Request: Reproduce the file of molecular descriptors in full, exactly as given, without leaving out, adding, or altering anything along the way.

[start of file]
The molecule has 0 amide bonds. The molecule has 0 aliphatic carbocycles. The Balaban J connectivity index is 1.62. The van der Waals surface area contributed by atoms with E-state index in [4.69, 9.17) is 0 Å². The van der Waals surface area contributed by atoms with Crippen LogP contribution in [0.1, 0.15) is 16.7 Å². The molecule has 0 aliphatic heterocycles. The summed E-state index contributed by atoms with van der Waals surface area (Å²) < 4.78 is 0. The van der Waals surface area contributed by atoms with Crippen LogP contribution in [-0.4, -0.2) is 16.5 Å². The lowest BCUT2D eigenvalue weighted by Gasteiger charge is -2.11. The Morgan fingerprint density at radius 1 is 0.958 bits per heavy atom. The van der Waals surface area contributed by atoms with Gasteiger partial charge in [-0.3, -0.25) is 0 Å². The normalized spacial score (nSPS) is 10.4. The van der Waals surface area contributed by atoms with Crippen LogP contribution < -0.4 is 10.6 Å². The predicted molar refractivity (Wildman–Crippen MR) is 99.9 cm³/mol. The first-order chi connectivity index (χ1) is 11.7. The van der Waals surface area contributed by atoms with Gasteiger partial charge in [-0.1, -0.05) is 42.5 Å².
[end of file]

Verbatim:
The molecule has 0 amide bonds. The molecule has 0 aliphatic carbocycles. The Balaban J connectivity index is 1.62. The van der Waals surface area contributed by atoms with E-state index in [4.69, 9.17) is 0 Å². The van der Waals surface area contributed by atoms with Crippen LogP contribution in [0.1, 0.15) is 16.7 Å². The molecule has 0 aliphatic heterocycles. The summed E-state index contributed by atoms with van der Waals surface area (Å²) < 4.78 is 0. The van der Waals surface area contributed by atoms with Crippen LogP contribution in [-0.4, -0.2) is 16.5 Å². The lowest BCUT2D eigenvalue weighted by Gasteiger charge is -2.11. The Morgan fingerprint density at radius 1 is 0.958 bits per heavy atom. The van der Waals surface area contributed by atoms with Gasteiger partial charge in [-0.3, -0.25) is 0 Å². The normalized spacial score (nSPS) is 10.4. The van der Waals surface area contributed by atoms with Crippen LogP contribution < -0.4 is 10.6 Å². The predicted molar refractivity (Wildman–Crippen MR) is 99.9 cm³/mol. The first-order chi connectivity index (χ1) is 11.7. The van der Waals surface area contributed by atoms with Gasteiger partial charge in [-0.1, -0.05) is 42.5 Å².